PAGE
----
Information, Technology, Security, and other stuff.
It's not too different from before, just first pull down the binary for your Operating System (in my case I used the gdrive-linux-x64 binary):
wget -O gdrive https://docs.google.com/uc?id=0B3X9GlR6EmbnQ0FtZmJJUXEyRTA&export=download
Mark it executable:
chmod +x gdrive
And put it somewhere useful for executing:
mv gdrive /bin/
Then, to set it up (using the account that you're going to be running backups under), run
Which will then prompt you to open a link in your browser, give permission to the application, and then provide you with a token to copy and paste back into the terminal.
I use docker for a fair few of my homelab services now, and I've set up my environment to hold all configuration and persistent data within a single directory,
I also now use 7zip to back up my directories instead of tar as it's cross-platform and compresses and encrypts in a single step. You can easily install it on CentOS 7 with
yum install p7zip. Here's my
#!/bin/bash cd /var/docker/compose # stop the containers docker-compose stop # zip them up encrypted (yes, the password has to be after the -p switch with no space) 7za a -t7z -mx2 -pAReallyStrongPassword /tmp/docker-backup-$(date '+%Y-%m-%d').7z /var/docker/ # start the containers docker-compose start # upload to google drive, with the parent folder ID set gdrive upload --parent 09KVkjJK83exTfkQ3cEJKFDSkjvadkdghJKDGKnRGJKVD932jkaknvKDVR28 --delete /tmp/docker-backup-$(date '+%Y-%m-%d').7z exit 0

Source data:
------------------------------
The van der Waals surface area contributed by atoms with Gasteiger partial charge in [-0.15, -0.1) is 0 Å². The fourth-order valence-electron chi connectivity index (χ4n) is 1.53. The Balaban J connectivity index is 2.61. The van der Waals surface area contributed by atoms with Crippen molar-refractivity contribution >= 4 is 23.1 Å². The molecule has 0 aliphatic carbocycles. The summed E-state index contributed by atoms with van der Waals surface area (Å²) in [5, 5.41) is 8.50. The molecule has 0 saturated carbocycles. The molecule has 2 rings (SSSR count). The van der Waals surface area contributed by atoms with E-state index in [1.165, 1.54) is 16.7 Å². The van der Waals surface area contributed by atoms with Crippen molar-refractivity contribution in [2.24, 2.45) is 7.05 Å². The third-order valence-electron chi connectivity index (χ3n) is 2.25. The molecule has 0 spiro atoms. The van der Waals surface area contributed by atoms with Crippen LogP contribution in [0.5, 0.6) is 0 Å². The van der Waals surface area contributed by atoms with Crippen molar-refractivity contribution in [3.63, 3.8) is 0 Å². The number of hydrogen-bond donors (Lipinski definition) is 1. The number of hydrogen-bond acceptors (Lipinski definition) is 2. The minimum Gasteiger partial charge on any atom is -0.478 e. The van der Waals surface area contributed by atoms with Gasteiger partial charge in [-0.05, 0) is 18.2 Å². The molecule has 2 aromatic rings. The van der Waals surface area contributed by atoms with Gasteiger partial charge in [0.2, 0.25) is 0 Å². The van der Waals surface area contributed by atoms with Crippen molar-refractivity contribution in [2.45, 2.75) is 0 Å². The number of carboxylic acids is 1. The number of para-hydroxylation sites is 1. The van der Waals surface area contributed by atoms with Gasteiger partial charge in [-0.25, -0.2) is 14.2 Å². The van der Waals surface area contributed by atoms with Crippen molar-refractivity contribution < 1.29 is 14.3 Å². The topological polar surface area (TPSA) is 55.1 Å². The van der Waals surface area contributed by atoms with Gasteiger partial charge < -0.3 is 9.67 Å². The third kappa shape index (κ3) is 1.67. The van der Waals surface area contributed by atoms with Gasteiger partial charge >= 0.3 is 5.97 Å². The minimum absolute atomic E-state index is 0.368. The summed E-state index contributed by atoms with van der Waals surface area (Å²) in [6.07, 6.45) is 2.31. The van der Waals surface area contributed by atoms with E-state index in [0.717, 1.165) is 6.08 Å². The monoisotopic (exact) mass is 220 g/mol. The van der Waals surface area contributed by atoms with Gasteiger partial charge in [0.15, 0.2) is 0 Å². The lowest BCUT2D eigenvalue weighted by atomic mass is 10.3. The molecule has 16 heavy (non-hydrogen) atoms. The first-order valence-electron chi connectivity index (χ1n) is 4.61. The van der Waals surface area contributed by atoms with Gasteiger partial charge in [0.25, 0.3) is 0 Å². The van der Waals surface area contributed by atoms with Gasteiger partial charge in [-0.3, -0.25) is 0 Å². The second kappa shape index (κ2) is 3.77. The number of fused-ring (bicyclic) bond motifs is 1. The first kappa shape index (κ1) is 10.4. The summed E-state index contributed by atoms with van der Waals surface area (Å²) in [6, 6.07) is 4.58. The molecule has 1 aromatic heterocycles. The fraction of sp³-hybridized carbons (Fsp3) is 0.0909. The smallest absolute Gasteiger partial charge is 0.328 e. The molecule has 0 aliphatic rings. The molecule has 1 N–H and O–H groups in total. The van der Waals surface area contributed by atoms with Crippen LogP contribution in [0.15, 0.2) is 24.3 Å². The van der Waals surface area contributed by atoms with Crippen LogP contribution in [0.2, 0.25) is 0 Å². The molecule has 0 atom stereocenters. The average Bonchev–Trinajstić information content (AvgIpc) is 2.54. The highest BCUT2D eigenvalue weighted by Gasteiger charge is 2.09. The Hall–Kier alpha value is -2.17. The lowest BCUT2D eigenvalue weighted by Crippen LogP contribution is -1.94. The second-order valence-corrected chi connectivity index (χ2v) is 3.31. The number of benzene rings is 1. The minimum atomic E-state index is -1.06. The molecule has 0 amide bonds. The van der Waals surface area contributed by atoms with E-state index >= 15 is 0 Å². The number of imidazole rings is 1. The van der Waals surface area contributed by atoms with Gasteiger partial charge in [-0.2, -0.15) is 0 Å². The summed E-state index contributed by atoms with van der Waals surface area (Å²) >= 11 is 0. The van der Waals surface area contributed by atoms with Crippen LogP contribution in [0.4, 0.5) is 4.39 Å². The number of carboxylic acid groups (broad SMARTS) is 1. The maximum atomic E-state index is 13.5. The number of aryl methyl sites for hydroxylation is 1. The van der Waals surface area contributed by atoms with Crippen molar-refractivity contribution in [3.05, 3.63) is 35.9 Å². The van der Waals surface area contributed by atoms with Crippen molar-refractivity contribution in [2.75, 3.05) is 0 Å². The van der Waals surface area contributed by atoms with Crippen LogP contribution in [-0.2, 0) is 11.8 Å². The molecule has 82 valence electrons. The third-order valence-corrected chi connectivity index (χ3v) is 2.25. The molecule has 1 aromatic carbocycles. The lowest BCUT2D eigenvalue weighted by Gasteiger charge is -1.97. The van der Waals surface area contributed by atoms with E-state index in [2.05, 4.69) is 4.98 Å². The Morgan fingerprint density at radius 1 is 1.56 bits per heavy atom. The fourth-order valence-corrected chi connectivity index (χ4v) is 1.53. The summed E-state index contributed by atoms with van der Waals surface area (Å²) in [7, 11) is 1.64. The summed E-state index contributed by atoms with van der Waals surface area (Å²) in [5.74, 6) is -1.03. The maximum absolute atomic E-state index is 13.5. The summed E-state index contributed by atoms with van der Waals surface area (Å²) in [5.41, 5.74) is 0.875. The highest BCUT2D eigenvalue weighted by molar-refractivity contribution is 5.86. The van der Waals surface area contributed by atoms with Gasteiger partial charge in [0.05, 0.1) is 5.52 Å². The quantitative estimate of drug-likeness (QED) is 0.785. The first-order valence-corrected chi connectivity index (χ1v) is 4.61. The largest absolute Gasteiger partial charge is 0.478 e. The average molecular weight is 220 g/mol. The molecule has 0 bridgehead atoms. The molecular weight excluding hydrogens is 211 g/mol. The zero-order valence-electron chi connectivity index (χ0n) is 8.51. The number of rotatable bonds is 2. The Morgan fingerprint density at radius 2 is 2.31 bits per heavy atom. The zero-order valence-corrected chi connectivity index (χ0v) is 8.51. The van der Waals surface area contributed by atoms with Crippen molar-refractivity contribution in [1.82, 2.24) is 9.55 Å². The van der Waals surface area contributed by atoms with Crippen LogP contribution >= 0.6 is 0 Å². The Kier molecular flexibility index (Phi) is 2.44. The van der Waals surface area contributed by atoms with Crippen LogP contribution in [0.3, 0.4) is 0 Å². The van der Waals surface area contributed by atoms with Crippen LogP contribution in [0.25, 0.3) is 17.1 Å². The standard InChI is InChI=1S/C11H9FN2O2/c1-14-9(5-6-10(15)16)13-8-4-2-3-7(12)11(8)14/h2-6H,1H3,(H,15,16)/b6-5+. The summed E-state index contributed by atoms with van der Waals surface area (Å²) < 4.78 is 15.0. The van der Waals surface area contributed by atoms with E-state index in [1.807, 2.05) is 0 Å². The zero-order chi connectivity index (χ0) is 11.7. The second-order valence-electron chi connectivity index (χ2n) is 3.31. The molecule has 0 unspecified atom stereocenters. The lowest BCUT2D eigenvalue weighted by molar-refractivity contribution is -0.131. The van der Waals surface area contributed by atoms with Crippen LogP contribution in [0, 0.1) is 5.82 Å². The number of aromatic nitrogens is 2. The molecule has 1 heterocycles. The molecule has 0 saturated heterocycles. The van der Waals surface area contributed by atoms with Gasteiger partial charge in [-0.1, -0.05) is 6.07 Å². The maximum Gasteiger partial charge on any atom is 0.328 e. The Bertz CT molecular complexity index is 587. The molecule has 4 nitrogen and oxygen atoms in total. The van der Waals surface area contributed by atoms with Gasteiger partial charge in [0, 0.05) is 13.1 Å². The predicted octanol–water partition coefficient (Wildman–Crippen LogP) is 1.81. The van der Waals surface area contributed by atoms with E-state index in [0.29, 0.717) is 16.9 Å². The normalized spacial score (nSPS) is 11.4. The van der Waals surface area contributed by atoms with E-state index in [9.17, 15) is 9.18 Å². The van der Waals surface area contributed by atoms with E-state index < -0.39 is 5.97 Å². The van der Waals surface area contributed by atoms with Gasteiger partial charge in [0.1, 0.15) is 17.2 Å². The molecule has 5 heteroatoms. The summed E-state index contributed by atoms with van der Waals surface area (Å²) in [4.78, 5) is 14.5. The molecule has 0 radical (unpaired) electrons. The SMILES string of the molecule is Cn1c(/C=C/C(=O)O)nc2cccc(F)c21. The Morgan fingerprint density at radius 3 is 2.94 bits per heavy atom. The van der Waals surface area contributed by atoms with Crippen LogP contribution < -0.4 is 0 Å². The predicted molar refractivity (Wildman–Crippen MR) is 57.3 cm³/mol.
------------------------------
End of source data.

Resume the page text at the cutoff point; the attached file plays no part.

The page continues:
--delete flag will clean up the file after it's been uploaded, so we don't have to worry about cleaning up after the backup.
The downtime of the containers is really dependent on how large the persistent data is. For me the compressed file ends up being about 2GB in size and takes about 10 mins to run, which is an acceptable downtime for me. The actual uploading happens after services are restored so I don't care how long it takes.
I add this line to
/etc/crontab to run the backup at 6am every Monday, Wednesday and Friday (you can use this site to understand crontab entries easier):
0 6 * * 1,3,5 root /scripts/dockerbackup.sh
And that's it. Super easy.
I don't have confluence running as a container yet, so my confluence backup happens separately, but it's fundamentally the same:
#!/bin/bash #stop confluence to prevent corruption systemctl stop confluence #back up confluence pg_dump confluence -U confluenceadmin -h localhost > /tmp/confluence.sql 7za a -t7z -mx2 -pAReallyStrongPassword /tmp/confluence-backup-$(date '+%Y-%m-%d').7z /var/atlassian/application-data/confluence/ /tmp/confluence.sql # clean up the database dump rm -f /tmp/confluence.sql #start confluence systemctl start confluence #upload to google drive gdrive upload -p 09KVkjJK83exTfkQ3cEJKFDSkjvadkdghJKDGKnRGJKVD932jkaknvKDVR28 --delete /tmp/confluence-backup-$(date '+%Y-%m-%d').7z exit 0
Just like with my docker host, I have my backup script executed by cron. To prevent the two machines from hogging the internet connection simultaneously though I've set them to run on alternating days, this one running at 6am on Tuesday, Thursday and Saturday:
0 6 * * 2,4,6 root /scripts/confluencebackup.sh
Now with these backup scripts I get easy to organise archives going up to my cloud storage with minimal effort. As they're in the 7zip format, I can easily also utilise the same commands on Windows for backing up directories, and I can also explore the archives for individual files on any platform that has 7zip installed.